All divisions—including their new consumer products group—went shopping in 2011. Here’s our list of companies and technologies now part of Autodesk.
By Kathleen Maher
[Editor’s Note: Just after this article was published, Autodesk announced one more acquisition: T-Splines, a Utah-based developer of surfacing design technology. Details in the GraphicSpeak article, “Autodesk acquires T-Splines modeling technology.”]
In a recent meeting with the press Autodesk CEO Carl Bass confessed that during the last twelve months, Autodesk has been even more enthusiastically acquisitive than usual and promised the company would slow down for a while. But, he said, Autodesk is not going to stop acquiring companies because it is an important part of their strategy for growth.
Here’s a list of Autodesk acquisitions in 2011, compiled by searching Google and Autodesk financial statements and our own archives. Not all of the deals are announced or publicized and we’re pretty sure we missed a few. Links are to articles about the acquisition in GraphicSpeak.
February 17, 2011: Blue Ridge Numerics, Inc., a provider of simulation software for mechanical engineering, for approximately $39 million in cash. Autodesk will use the technology to enable fluid flow and thermal simulations.
March 1, 2011: Scaleform, a UI middleware for video games. Scaleform provides interface technology for game developers.
July 19, 2011: Swedish-based Pixlr, an online photo editing and sharing service. Pixlr will be part of Autodesk’s consumer products group.
July 21, 2011: Illuminate Labs, the maker of Beast (global illumination middleware) and Turtle (a global illumination plugin for Maya) used for video game development.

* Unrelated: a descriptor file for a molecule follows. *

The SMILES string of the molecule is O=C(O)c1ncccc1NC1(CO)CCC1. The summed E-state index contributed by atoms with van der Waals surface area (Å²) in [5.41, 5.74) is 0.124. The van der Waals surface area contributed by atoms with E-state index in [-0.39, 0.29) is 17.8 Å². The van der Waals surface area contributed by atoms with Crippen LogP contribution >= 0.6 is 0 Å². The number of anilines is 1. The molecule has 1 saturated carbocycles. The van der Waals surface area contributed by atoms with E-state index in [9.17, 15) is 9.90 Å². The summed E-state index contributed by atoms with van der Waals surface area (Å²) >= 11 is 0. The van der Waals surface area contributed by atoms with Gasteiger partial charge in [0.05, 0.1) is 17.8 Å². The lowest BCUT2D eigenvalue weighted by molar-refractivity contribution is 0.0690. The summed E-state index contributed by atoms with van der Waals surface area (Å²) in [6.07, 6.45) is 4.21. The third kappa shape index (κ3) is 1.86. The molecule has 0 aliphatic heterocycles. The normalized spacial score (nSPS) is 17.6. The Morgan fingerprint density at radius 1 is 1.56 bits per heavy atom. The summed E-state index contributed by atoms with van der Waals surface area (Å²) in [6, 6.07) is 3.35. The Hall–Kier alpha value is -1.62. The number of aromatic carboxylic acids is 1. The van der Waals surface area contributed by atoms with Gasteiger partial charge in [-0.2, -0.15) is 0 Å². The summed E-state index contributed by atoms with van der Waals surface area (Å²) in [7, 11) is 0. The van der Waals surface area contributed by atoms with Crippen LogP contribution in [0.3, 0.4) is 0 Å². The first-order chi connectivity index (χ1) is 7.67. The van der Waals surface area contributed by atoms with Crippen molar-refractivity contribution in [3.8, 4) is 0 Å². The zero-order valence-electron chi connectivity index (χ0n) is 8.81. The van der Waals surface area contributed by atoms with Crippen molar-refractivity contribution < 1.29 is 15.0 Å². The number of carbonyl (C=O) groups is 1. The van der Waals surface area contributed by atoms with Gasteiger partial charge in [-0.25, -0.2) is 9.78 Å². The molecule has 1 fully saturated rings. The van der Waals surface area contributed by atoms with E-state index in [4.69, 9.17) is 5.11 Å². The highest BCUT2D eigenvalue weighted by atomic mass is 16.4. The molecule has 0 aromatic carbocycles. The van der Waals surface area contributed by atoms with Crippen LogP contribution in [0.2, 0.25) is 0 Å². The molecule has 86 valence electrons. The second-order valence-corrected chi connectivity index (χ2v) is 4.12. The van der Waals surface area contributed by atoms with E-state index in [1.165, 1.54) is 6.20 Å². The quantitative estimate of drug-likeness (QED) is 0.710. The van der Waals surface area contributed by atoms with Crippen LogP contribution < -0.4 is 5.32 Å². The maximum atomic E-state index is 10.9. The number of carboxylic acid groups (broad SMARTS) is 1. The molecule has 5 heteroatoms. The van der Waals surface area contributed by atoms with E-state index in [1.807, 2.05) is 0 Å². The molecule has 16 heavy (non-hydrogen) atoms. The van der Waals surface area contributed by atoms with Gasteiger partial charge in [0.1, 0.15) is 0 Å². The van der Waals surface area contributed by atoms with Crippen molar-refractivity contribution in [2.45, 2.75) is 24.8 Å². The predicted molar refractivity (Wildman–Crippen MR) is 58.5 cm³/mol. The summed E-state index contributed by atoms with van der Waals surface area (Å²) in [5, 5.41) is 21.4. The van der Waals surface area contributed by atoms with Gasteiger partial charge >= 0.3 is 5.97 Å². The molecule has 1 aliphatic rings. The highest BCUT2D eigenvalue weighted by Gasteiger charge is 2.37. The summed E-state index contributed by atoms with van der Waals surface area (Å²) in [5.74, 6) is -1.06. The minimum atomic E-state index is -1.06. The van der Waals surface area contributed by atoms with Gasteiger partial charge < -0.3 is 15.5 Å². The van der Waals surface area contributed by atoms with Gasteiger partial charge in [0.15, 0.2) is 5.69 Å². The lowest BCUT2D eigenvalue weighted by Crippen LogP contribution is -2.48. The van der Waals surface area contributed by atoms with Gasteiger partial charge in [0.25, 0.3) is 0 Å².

August 1, 2011: Instructables, a website and platform where users can share their ideas and collaborate with a variety of do-it-yourself projects. Autodesk put the deal price at $32 million.
August 22, 2011: Evolver, with slick character modeling tools that uses a genetic metaphor to enable users to create characters by combining body forms. The company had hoped to sell its products as high-end character development tools in the game and movie industry and when that didn’t work, it turned to avatars. Autodesk says Evolver will help the company expand its work in real-time crowd simulation.
August 24, 2011: Certain technology assets of TurboSquid for $22 million.
August 25, 2011: Numenus, which optimizes CAD and construction processes by using NURBS technology.
October 23, 2011: MAP (Micro Application Packages Limited), plugin tools used in the AEC industry. Autodesk has said it will help build out the company’s capabilities in fabrication.
October 13, 2011: Dutch company Alice Labs, which has point cloud technology and a product called Studio Clouds. The acquisition will increase Autodesk’s ability to work with large point clouds.
November 6, 2011: Grip Entertainment, which develops behavior control systems for computer-controlled characters in video games.
November 30, 2011: Horizontal Systems, a company which develops cloud based BIM tools.
The acquisitions are pretty well distributed among various Autodesk divisions but it’s striking how much investment Autodesk is making into the consumer market. It seems like a quite a bit and much of it is happening where there is little revenue so far. However, Autodesk is doing a much better job of leveraging the technology it acquires between its different groups including M&E, Design, Manufacture, AEC, etc. For instance, the investments the company has been making in point cloud technology were initiated from the Entertainment side and the technology is showing up in the consumer products, and it’s clear Autodesk will be expanding what it can do with point cloud technology in its CAD line of products as well.